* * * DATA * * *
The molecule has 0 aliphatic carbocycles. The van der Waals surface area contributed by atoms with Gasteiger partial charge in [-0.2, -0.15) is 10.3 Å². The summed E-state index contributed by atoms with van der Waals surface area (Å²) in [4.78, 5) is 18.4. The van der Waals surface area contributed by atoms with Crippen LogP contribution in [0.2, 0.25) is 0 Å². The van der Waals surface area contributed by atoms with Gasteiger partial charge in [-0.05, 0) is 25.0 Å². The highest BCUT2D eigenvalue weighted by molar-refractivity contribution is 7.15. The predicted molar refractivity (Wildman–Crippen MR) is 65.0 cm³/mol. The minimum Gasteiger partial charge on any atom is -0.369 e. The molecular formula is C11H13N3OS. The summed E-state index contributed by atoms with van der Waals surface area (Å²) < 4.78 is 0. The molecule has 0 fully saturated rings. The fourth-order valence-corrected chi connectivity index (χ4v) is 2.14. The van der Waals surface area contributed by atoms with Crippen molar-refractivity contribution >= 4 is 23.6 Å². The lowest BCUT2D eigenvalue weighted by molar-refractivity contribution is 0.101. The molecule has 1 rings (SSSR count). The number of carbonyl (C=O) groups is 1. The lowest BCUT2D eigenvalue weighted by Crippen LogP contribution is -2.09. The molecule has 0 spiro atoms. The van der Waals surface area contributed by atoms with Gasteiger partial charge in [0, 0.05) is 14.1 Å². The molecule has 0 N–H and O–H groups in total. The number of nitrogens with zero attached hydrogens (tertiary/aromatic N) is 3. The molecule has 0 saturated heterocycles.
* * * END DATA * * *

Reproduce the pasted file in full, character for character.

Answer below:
The molecule has 0 aliphatic carbocycles. The van der Waals surface area contributed by atoms with Gasteiger partial charge in [-0.2, -0.15) is 10.3 Å². The summed E-state index contributed by atoms with van der Waals surface area (Å²) in [4.78, 5) is 18.4. The van der Waals surface area contributed by atoms with Crippen LogP contribution in [0.2, 0.25) is 0 Å². The van der Waals surface area contributed by atoms with Gasteiger partial charge in [-0.05, 0) is 25.0 Å². The highest BCUT2D eigenvalue weighted by molar-refractivity contribution is 7.15. The predicted molar refractivity (Wildman–Crippen MR) is 65.0 cm³/mol. The minimum Gasteiger partial charge on any atom is -0.369 e. The molecular formula is C11H13N3OS. The summed E-state index contributed by atoms with van der Waals surface area (Å²) < 4.78 is 0. The molecule has 0 fully saturated rings. The fourth-order valence-corrected chi connectivity index (χ4v) is 2.14. The van der Waals surface area contributed by atoms with Crippen molar-refractivity contribution >= 4 is 23.6 Å². The lowest BCUT2D eigenvalue weighted by molar-refractivity contribution is 0.101. The molecule has 1 rings (SSSR count). The number of carbonyl (C=O) groups is 1. The lowest BCUT2D eigenvalue weighted by Crippen LogP contribution is -2.09. The molecule has 0 spiro atoms. The van der Waals surface area contributed by atoms with Gasteiger partial charge in [0, 0.05) is 14.1 Å². The molecule has 0 N–H and O–H groups in total. The number of nitrogens with zero attached hydrogens (tertiary/aromatic N) is 3. The molecule has 0 saturated heterocycles.